Eastwood says historical accuracy in his films is paramount
Clint Eastwood has responded to fellow director Spike Lee's claims that there are too few black actors in his films, saying he should "shut his face".
Speaking to the Guardian newspaper, Eastwood said his 2006 film Flags of Our Fathers was historically accurate.
The Oscar winner insisted that black troops were not involved in raising the flag at Iwo Jima.
"If I go ahead and put an African American actor in there, they'd say 'this guy's lost his mind,'" he said.
White Nelson Mandela
At this year's Cannes Film Festival, film-maker Lee challenged reporters to ask Eastwood why there were no black actors in either of his films about the Battle of Iwo Jima. "That was his version. The Negro version did not exist," said Lee.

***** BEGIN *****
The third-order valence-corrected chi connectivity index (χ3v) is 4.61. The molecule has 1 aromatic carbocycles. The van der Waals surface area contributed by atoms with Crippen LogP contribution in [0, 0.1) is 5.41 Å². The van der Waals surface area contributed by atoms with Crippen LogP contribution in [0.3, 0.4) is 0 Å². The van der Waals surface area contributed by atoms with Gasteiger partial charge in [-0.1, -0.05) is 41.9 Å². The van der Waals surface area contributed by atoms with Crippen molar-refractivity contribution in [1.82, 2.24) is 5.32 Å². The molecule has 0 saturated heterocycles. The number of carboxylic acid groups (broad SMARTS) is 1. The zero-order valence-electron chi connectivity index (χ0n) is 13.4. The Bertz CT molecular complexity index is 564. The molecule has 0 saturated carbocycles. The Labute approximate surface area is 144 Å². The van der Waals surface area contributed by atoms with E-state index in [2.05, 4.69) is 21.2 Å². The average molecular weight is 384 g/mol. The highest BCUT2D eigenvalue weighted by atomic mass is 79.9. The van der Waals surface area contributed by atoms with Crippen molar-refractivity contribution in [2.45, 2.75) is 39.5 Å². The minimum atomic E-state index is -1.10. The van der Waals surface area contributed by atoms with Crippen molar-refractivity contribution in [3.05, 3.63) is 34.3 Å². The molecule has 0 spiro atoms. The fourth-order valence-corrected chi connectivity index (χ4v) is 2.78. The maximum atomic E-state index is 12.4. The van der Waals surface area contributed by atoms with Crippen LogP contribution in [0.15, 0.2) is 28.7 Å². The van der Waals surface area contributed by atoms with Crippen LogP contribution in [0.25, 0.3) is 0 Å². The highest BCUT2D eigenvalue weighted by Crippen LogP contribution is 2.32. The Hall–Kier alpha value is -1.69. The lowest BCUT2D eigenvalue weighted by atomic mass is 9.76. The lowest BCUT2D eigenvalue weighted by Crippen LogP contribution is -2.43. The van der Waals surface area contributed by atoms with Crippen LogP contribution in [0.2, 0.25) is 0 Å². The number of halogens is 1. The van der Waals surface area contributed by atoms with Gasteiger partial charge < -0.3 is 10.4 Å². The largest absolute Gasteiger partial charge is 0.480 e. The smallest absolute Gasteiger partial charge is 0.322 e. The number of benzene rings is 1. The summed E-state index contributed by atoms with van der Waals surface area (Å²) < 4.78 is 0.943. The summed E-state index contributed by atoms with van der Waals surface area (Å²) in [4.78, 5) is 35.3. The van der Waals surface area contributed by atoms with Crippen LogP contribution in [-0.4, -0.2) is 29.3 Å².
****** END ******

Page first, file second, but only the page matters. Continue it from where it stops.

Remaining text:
Eastwood said that there was a small detachment of black troops in the World War II battle, but they were part of a munitions company.
"The story is Flags of Our Fathers, the famous flag-raising picture, and they didn't do that," he told the Guardian. "It's not accurate."
Eastwood added that he would not compromise the facts with future projects.
Spike Lee's latest film follows black soldiers in World War II
"I'm not in that game. I'm playing it the way I read it historically, and that's the way it is," he said.
"When I do a picture and it's 90% black, like Bird, I use 90% black people," said Eastwood, referring to his 1998 film about jazz musician Charlie "Bird" Parker.
His next project, The Human Factor, will look at post-apartheid South Africa: "I'm not going to make Nelson Mandela a white guy," he joked.
Lee's forthcoming film, The Miracle at St Anna, shows the contribution made by African-American troops in Italy during World War II.